Hong Kong's leader said on Tuesday public libraries needed to ensure books don't violate local laws, amid criticism that many books and videos related to China's Tiananmen Square crackdown have now been removed from library shelves.
"These books are accessible by people in private book shops. If they want to buy, they can buy," Hong Kong's chief executive John Lee told reporters when asked about the removal of June 4 literature and documentaries from public libraries.
"What libraries need to do is to ensure that there's no breach of any laws in Hong Kong, including of course, copyrights etc, and also if they spread any kind of messages that are not in the interests of Hong Kong," Lee added, without elaborating.
Hong Kong, which returned from British to Chinese rule in 1997 with the promise of wide-ranging freedoms, has in recent years curbed individual liberties under a sweeping China-imposed national security law.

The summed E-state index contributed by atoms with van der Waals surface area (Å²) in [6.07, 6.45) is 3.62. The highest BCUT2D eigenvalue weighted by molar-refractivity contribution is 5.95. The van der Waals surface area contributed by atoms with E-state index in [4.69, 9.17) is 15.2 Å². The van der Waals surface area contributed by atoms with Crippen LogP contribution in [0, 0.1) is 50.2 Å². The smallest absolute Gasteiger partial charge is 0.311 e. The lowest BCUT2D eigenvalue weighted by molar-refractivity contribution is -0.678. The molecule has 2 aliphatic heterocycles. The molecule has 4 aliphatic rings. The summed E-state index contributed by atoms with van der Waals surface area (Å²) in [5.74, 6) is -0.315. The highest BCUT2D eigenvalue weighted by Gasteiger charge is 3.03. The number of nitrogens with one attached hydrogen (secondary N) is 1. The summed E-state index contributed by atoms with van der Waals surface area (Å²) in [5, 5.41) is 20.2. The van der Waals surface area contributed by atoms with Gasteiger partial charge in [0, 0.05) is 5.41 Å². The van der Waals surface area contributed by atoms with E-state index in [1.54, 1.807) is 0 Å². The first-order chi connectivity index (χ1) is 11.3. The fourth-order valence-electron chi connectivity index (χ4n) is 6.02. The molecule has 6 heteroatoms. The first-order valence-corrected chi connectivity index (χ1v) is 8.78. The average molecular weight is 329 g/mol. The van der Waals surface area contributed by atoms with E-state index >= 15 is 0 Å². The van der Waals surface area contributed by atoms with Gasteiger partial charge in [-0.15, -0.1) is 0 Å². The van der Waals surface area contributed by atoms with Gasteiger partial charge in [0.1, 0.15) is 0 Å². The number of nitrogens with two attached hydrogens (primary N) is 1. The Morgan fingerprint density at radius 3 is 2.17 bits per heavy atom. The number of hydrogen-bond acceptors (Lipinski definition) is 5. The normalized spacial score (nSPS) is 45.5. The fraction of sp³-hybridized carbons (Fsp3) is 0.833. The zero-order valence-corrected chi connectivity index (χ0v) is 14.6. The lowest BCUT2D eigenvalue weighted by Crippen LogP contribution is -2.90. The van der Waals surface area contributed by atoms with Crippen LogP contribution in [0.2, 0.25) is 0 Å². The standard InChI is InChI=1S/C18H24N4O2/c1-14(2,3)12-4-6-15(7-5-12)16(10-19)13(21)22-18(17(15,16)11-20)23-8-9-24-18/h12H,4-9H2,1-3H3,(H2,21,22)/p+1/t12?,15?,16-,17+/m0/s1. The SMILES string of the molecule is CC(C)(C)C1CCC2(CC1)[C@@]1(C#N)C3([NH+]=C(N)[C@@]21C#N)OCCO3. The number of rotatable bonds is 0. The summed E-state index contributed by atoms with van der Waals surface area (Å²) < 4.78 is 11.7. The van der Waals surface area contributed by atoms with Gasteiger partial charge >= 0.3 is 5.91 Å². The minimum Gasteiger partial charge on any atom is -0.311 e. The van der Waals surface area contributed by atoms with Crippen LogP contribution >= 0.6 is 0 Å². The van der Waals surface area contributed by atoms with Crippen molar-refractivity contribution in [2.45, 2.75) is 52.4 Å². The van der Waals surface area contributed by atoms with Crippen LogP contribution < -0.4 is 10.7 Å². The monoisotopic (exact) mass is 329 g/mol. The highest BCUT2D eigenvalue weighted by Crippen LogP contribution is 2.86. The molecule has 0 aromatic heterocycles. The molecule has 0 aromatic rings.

Chinese authorities, however, say the security law has brought stability after mass pro-democracy protests in 2019.
Public memorials and commemorations of China's bloody Tiananmen Square crackdown in 1989 were once allowed in Hong Kong, unlike mainland China where it is a taboo and censored topic.
In the past three years, however, Hong Kong authorities have barred an annual June 4 candlelight vigil from taking place on COVID social distancing grounds, and public monuments including a "goddess of democracy" statue have been dismantled from 3 universities.
With the scrapping of COVID restrictions this year, some activists have called for the June 4 vigil to resume.
Hong Kong's Ming Pao newspaper reported that more than 40 percent of video materials and books involving "political themes" had been removed from public libraries since 2020.
A government backed Audit Commission said in an April report that a two year government review of library materials had almost been completed of "library books which are manifestly contrary to the interests of national security and removed them from the library collections".
The national security law, which punishes acts including subversion and collusion with foreign forces with possible life imprisonment, has been criticised as a tool of repression by some countries including the United States.
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